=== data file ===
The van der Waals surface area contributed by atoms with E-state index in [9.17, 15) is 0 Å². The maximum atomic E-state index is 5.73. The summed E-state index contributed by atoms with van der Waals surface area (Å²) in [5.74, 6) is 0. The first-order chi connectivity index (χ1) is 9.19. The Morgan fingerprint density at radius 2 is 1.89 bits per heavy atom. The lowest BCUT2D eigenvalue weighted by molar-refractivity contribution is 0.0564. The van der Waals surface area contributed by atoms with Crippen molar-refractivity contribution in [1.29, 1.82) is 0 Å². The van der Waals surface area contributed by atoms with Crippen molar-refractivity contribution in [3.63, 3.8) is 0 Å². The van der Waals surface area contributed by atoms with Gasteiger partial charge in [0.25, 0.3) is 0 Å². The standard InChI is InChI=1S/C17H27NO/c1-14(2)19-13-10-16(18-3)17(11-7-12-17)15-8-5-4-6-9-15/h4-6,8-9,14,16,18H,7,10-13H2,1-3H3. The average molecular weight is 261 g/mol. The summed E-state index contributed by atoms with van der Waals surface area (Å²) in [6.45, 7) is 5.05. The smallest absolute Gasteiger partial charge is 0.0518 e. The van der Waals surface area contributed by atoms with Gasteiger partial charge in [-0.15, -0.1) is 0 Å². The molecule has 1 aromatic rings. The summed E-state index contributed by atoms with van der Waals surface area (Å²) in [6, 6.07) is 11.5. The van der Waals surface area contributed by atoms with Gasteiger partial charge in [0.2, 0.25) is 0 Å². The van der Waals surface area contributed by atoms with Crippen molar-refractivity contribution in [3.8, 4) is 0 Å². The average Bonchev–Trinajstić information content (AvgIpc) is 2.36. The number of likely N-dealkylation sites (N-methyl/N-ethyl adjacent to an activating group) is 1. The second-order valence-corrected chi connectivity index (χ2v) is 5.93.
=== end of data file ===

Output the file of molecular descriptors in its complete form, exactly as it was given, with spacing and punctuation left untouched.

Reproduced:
The van der Waals surface area contributed by atoms with E-state index in [9.17, 15) is 0 Å². The maximum atomic E-state index is 5.73. The summed E-state index contributed by atoms with van der Waals surface area (Å²) in [5.74, 6) is 0. The first-order chi connectivity index (χ1) is 9.19. The Morgan fingerprint density at radius 2 is 1.89 bits per heavy atom. The lowest BCUT2D eigenvalue weighted by molar-refractivity contribution is 0.0564. The van der Waals surface area contributed by atoms with Crippen molar-refractivity contribution in [1.29, 1.82) is 0 Å². The van der Waals surface area contributed by atoms with Crippen molar-refractivity contribution in [3.63, 3.8) is 0 Å². The van der Waals surface area contributed by atoms with Gasteiger partial charge in [0.25, 0.3) is 0 Å². The standard InChI is InChI=1S/C17H27NO/c1-14(2)19-13-10-16(18-3)17(11-7-12-17)15-8-5-4-6-9-15/h4-6,8-9,14,16,18H,7,10-13H2,1-3H3. The average molecular weight is 261 g/mol. The summed E-state index contributed by atoms with van der Waals surface area (Å²) in [6.45, 7) is 5.05. The smallest absolute Gasteiger partial charge is 0.0518 e. The van der Waals surface area contributed by atoms with Gasteiger partial charge in [-0.15, -0.1) is 0 Å². The molecule has 1 aromatic rings. The summed E-state index contributed by atoms with van der Waals surface area (Å²) in [6, 6.07) is 11.5. The van der Waals surface area contributed by atoms with Gasteiger partial charge in [0.2, 0.25) is 0 Å². The van der Waals surface area contributed by atoms with Crippen molar-refractivity contribution in [3.8, 4) is 0 Å². The average Bonchev–Trinajstić information content (AvgIpc) is 2.36. The number of likely N-dealkylation sites (N-methyl/N-ethyl adjacent to an activating group) is 1. The second-order valence-corrected chi connectivity index (χ2v) is 5.93.